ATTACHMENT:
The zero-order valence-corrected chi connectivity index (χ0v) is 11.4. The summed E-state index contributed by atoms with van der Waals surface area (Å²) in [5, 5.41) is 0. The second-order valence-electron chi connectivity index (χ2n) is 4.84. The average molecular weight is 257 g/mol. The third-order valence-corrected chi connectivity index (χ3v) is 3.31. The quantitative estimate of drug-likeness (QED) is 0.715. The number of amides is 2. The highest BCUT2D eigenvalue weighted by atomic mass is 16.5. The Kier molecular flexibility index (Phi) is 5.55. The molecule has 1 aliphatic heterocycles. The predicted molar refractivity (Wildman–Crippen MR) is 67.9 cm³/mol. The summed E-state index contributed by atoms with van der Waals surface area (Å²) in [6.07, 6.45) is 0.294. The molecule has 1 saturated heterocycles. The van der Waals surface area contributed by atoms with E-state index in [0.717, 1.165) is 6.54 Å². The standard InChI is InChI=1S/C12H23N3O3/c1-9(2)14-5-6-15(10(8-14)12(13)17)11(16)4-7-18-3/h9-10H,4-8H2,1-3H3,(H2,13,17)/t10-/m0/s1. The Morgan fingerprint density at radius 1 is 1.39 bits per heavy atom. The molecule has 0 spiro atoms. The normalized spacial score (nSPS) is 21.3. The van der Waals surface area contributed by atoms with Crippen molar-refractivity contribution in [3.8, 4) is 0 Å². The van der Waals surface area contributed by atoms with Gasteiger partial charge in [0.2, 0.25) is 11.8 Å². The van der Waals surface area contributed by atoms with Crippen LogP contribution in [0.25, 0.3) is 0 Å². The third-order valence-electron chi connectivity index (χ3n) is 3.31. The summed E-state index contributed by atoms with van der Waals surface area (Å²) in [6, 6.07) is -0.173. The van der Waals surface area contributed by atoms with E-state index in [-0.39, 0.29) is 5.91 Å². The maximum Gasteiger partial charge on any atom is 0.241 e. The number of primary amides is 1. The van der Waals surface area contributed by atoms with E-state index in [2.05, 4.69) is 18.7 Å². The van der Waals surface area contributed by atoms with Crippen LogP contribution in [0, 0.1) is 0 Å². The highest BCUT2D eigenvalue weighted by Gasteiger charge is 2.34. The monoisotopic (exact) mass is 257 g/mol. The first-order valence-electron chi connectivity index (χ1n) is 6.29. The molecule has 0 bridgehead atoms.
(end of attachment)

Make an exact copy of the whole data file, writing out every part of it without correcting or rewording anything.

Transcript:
The zero-order valence-corrected chi connectivity index (χ0v) is 11.4. The summed E-state index contributed by atoms with van der Waals surface area (Å²) in [5, 5.41) is 0. The second-order valence-electron chi connectivity index (χ2n) is 4.84. The average molecular weight is 257 g/mol. The third-order valence-corrected chi connectivity index (χ3v) is 3.31. The quantitative estimate of drug-likeness (QED) is 0.715. The number of amides is 2. The highest BCUT2D eigenvalue weighted by atomic mass is 16.5. The Kier molecular flexibility index (Phi) is 5.55. The molecule has 1 aliphatic heterocycles. The predicted molar refractivity (Wildman–Crippen MR) is 67.9 cm³/mol. The summed E-state index contributed by atoms with van der Waals surface area (Å²) in [6.07, 6.45) is 0.294. The molecule has 1 saturated heterocycles. The van der Waals surface area contributed by atoms with E-state index in [0.717, 1.165) is 6.54 Å². The standard InChI is InChI=1S/C12H23N3O3/c1-9(2)14-5-6-15(10(8-14)12(13)17)11(16)4-7-18-3/h9-10H,4-8H2,1-3H3,(H2,13,17)/t10-/m0/s1. The Morgan fingerprint density at radius 1 is 1.39 bits per heavy atom. The molecule has 0 spiro atoms. The normalized spacial score (nSPS) is 21.3. The van der Waals surface area contributed by atoms with Crippen molar-refractivity contribution in [3.8, 4) is 0 Å². The van der Waals surface area contributed by atoms with Gasteiger partial charge in [0.2, 0.25) is 11.8 Å². The van der Waals surface area contributed by atoms with Crippen LogP contribution in [0.25, 0.3) is 0 Å². The third-order valence-electron chi connectivity index (χ3n) is 3.31. The summed E-state index contributed by atoms with van der Waals surface area (Å²) in [6, 6.07) is -0.173. The van der Waals surface area contributed by atoms with E-state index in [-0.39, 0.29) is 5.91 Å². The maximum Gasteiger partial charge on any atom is 0.241 e. The number of primary amides is 1. The van der Waals surface area contributed by atoms with E-state index in [2.05, 4.69) is 18.7 Å². The van der Waals surface area contributed by atoms with Crippen LogP contribution in [0, 0.1) is 0 Å². The highest BCUT2D eigenvalue weighted by Gasteiger charge is 2.34. The monoisotopic (exact) mass is 257 g/mol. The first-order valence-electron chi connectivity index (χ1n) is 6.29. The molecule has 0 bridgehead atoms.